Is there anything I can do with two huge Daikon radishes, other than grate or chop into salad? This was my CSA mystery of the week. So far SE readers have helped me with Kohlrabi and Celeriac, so I'm hopeful here!
This week's CSA had broccoli, chinese broccoli, and broccoli rabe.
I love broccoli, but I need a couple of new ways to cook it - sauteed in EVOO and garlic is good, mixed into stir fry of course; I can even do a pretty good broccoli cheese soup.
But....anything more creative that you SE'ers can come up with?
Today I was in Trader Joe, and whipped out my (beautiful and compact) SeriousEats bag. The checker looked at the bag and said "seriouseats.com......what's that?"
Of course, I quickly said "the best food website around!" and started telling him all the features on the site.
But then I thought of all you SE'ers. How would YOU answer that question....what IS seriouseats anyway?
Yesterday at work, someone pulled a yogurt container out of the frig. It was an opened container of Plain non-fat yogurt that had been used for a veggie dip some time ago. The 'sell by' date was 12/22/10.
So, the question was "is it OK to eat?"
I said that as long as yogurt isn't moldy, it's safe to eat. It's already sort of "sour", so it doesn't turn bad the way that milk does. It didn't smell "off", it didn't taste "off", so I thought it was fine. I even thought I'd bring it home and use it.
Others in my office were horrified! Eating past date dairy is apparently one of the most life-threatening things you can do. We ended up throwing it out - mostly because I wasn't sure enough of my position to stand up to the collective horror.
What's the consensus SE'ers? Is past dated yogurt safe? How can you tell if yogurt is "bad"?
My daughter and I just finished two jars of dill pickles. Now I have a dilemma. It seems wasteful to throw out the delicious seasoned "juice" in the jars, but I have no idea of how to re-use it. Any ideas, seriouseaters?
Any suggestions for good food in Ocean City? I assume that most of the eating is casual and summer-y, and I'd love suggestions for "can't miss" places. But I am going for a special getaway and would love at least one nice dinner.
A friend took me to lunch yesterday at the Lakeside Diner, and what a pleasant surprise. From the outside, the place is unremarkable; the sort of place you'd easily pass by. Walk inside, though, and you see a warm, homey (crowded) diner with a wall of windows overlooking a small lake.
The food is typical diner food - breakfast and lunch all day - made fresh, served with warmth, and just yummy enough to satisfy. And, don't miss their home-made donuts - the old-fashioned kind, covered in sugar. What a great way to end the meal!
It's just off the Merritt Parkway, at exit 42 (Long Ridge Road), less than a quarter mile north of the parkway. From what people told me, your best bet is to go there a little "off" of peak hours - on the weekends, there are lines to get in for breakfast!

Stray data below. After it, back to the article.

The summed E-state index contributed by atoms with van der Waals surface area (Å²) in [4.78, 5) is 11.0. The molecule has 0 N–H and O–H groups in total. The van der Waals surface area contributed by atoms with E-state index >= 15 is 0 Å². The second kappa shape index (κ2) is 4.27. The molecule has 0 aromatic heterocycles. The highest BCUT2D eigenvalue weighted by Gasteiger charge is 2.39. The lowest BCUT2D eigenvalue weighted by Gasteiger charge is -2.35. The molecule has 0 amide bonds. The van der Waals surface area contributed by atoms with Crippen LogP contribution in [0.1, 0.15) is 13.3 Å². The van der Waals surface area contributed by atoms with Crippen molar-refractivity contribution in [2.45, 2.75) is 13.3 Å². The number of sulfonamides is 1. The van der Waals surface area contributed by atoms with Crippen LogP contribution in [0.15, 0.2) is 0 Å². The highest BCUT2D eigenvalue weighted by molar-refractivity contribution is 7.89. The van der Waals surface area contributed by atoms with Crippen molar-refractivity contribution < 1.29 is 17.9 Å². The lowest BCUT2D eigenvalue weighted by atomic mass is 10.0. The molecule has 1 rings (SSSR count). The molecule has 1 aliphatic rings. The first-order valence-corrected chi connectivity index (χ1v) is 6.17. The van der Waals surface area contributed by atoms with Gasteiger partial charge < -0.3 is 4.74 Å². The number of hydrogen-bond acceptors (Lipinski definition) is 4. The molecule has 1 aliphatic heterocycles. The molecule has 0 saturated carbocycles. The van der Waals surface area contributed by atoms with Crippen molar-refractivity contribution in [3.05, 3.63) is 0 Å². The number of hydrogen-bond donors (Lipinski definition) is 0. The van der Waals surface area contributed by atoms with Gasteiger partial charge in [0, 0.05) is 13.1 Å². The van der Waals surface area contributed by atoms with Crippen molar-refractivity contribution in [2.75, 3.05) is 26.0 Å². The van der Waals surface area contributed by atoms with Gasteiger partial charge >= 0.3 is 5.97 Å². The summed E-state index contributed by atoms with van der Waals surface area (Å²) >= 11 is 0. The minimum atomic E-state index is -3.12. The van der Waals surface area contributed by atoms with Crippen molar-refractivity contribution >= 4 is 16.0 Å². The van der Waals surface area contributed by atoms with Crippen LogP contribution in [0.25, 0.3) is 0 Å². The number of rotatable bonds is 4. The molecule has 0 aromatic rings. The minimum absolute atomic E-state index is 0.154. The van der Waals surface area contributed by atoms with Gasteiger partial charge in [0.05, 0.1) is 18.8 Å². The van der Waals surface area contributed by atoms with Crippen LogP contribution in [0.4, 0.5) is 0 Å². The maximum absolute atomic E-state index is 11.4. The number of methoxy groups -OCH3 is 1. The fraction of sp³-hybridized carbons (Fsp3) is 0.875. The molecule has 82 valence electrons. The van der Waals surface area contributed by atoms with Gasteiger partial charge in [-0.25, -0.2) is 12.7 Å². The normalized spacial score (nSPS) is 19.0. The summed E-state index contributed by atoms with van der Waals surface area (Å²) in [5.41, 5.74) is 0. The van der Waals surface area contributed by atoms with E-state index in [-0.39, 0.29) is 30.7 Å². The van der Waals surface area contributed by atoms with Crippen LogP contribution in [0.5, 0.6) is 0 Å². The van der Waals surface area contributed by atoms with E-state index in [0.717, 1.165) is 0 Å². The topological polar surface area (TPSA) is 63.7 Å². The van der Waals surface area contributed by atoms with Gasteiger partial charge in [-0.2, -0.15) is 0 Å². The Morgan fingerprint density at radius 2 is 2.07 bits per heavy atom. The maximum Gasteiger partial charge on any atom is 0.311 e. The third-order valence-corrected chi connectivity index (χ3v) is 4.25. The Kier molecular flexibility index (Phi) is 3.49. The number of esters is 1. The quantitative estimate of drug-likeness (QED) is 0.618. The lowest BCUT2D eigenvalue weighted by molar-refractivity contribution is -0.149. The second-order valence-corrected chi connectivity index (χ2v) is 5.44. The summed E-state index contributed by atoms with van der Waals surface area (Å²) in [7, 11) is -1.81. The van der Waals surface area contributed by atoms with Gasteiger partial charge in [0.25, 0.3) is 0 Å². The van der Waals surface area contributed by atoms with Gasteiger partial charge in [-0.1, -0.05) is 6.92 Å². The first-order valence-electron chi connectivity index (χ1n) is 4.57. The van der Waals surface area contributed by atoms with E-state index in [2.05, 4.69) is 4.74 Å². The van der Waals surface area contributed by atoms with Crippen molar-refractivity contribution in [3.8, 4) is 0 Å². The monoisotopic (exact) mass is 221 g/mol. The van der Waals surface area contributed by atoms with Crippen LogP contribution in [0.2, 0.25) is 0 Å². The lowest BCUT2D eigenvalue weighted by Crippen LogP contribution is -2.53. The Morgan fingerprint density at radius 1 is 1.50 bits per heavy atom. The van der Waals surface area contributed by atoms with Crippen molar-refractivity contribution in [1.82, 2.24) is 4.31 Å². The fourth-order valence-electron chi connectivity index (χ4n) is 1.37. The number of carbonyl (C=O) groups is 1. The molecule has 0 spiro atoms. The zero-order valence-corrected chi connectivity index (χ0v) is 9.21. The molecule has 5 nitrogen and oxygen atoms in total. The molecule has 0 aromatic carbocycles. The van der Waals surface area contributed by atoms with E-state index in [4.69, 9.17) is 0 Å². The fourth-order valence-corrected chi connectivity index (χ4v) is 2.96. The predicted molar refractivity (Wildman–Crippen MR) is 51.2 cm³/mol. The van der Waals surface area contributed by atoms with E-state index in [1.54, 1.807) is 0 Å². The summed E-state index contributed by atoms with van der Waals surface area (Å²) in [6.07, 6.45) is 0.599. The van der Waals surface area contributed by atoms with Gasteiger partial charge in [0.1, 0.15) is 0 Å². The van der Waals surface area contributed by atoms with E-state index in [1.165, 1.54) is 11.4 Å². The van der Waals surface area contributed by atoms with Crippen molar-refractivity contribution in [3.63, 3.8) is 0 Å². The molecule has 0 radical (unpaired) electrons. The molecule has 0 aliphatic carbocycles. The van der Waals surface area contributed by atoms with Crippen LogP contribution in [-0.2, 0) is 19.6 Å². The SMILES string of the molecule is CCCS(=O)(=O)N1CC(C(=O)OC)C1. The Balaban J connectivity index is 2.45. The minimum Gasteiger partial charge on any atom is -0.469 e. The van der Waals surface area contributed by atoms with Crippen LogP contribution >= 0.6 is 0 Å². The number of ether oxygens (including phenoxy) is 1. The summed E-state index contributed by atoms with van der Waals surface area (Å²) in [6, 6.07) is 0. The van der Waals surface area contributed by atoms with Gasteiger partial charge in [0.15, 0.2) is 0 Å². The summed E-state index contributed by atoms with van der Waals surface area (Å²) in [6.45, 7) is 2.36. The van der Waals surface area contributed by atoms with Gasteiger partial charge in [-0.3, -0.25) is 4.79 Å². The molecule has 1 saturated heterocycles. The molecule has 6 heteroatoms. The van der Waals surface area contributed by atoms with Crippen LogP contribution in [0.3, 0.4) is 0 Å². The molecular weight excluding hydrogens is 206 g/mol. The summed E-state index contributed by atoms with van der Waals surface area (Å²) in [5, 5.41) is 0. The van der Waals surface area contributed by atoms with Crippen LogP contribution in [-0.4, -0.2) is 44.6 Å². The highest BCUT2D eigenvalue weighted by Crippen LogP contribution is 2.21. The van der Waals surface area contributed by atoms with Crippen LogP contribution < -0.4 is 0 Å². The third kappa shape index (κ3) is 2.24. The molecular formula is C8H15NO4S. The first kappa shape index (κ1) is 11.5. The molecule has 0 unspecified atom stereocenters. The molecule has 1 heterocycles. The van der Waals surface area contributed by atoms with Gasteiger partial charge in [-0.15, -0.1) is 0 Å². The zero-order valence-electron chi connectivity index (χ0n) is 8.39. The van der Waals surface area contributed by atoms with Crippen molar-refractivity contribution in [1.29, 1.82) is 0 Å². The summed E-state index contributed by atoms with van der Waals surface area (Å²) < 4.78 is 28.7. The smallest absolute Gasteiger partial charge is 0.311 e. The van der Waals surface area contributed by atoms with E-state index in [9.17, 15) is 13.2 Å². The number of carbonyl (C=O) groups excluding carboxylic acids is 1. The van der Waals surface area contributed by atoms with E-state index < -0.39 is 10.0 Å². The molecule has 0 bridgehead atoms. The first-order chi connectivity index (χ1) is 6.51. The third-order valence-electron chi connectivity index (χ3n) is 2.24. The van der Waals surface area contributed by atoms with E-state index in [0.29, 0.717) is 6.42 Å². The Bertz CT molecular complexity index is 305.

Planning a High School graduation party, and I need ideas for apps, dinner, and dessert for a foodie crowd. If it's easy or can be done ahead, that's best. Also, any suggestions for a bakery in Queens that can do a good (not overly sweet or gooey) cake?
When most of us try to improve our diet by eating more locally and sustainably, we start at the grocery store. But author Georgia Pellegrini goes right to the source. In her new book Girl Hunter: Revolutionizing the Way We Eat, One Hunt at a Time, she details her experiences learning to hunt for her own food. Her travels across the country open her eyes to new communities, the terminology of firearms, and the strategy of hunting everything from doves to deer.
I recently heard about a school making the awareness of healthy eating and food production a goal for all of its students. Even my cynical side couldn't find a way to critique the good work at the Metropolitan Expeditionary Learning School (MELS) in New York City. In every subject, for six weeks, kids were learning about food through an agricultural, scientific, cultural, and even musical lens.
Finally! The always thrilling Next Food Network Star kicked off another season on Sunday night, beginning our whirlwind adventure of emotional highs and lows as 12 contestants battle it out for their very own Food Network show. On this season, as opposed to previous ones, many of the contestants are professional chefs or have other experience in the industry. Their personalities vary from the hilarious to the endearing. Can you tell we're already a little bit hooked? Without further ado, the show! Warning: spoilers included.
The area surrounding Brown University and the Rhode Island School of Design in downtown Providence is dubbed "College Hill." The name primarily references Thayer Street, a main hang-out for local college and high school students. However, good eats can be found in the surrounding areas as well. I've found that students on the Hill are willing to cast their nets far and wide to seek out some good food. Here's just a small selection of some of the best places to eat in this fun college town.